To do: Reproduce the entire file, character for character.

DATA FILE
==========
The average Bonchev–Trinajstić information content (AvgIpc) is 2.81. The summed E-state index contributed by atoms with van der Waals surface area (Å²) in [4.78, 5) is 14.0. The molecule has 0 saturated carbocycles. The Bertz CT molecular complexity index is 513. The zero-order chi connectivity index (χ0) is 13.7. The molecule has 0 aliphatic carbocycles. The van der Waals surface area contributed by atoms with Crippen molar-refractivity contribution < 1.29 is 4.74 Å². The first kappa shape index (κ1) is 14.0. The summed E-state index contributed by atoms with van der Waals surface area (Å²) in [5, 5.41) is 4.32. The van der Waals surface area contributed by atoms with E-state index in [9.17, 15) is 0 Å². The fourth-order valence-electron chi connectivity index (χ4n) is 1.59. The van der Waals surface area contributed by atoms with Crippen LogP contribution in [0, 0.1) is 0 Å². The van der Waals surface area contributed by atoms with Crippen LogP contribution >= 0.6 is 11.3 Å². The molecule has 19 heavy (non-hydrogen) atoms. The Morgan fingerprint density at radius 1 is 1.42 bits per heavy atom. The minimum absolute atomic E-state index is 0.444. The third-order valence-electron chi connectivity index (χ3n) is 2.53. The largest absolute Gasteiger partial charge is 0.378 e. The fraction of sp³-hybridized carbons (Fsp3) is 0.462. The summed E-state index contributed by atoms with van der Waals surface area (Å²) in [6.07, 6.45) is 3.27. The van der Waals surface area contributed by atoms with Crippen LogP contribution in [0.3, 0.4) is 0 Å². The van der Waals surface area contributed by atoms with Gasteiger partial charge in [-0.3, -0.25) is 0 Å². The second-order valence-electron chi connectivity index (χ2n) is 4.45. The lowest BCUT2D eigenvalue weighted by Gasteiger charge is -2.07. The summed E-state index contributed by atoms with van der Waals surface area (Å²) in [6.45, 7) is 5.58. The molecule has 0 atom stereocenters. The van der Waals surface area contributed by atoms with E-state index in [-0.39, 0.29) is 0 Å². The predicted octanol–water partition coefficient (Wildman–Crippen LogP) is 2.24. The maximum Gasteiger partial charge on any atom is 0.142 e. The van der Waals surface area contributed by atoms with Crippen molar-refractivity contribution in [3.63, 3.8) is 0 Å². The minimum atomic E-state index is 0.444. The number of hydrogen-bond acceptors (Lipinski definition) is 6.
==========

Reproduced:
The average Bonchev–Trinajstić information content (AvgIpc) is 2.81. The summed E-state index contributed by atoms with van der Waals surface area (Å²) in [4.78, 5) is 14.0. The molecule has 0 saturated carbocycles. The Bertz CT molecular complexity index is 513. The zero-order chi connectivity index (χ0) is 13.7. The molecule has 0 aliphatic carbocycles. The van der Waals surface area contributed by atoms with Crippen molar-refractivity contribution < 1.29 is 4.74 Å². The first kappa shape index (κ1) is 14.0. The summed E-state index contributed by atoms with van der Waals surface area (Å²) in [5, 5.41) is 4.32. The van der Waals surface area contributed by atoms with E-state index in [9.17, 15) is 0 Å². The fourth-order valence-electron chi connectivity index (χ4n) is 1.59. The van der Waals surface area contributed by atoms with Crippen LogP contribution in [0, 0.1) is 0 Å². The van der Waals surface area contributed by atoms with Crippen LogP contribution >= 0.6 is 11.3 Å². The molecule has 19 heavy (non-hydrogen) atoms. The Morgan fingerprint density at radius 1 is 1.42 bits per heavy atom. The minimum absolute atomic E-state index is 0.444. The third-order valence-electron chi connectivity index (χ3n) is 2.53. The largest absolute Gasteiger partial charge is 0.378 e. The fraction of sp³-hybridized carbons (Fsp3) is 0.462. The summed E-state index contributed by atoms with van der Waals surface area (Å²) in [6.07, 6.45) is 3.27. The van der Waals surface area contributed by atoms with Crippen LogP contribution in [0.3, 0.4) is 0 Å². The van der Waals surface area contributed by atoms with Gasteiger partial charge in [-0.3, -0.25) is 0 Å². The second-order valence-electron chi connectivity index (χ2n) is 4.45. The lowest BCUT2D eigenvalue weighted by Gasteiger charge is -2.07. The summed E-state index contributed by atoms with van der Waals surface area (Å²) in [6.45, 7) is 5.58. The molecule has 0 atom stereocenters. The van der Waals surface area contributed by atoms with E-state index in [-0.39, 0.29) is 0 Å². The predicted octanol–water partition coefficient (Wildman–Crippen LogP) is 2.24. The maximum Gasteiger partial charge on any atom is 0.142 e. The van der Waals surface area contributed by atoms with Crippen molar-refractivity contribution in [3.63, 3.8) is 0 Å². The minimum atomic E-state index is 0.444. The number of hydrogen-bond acceptors (Lipinski definition) is 6.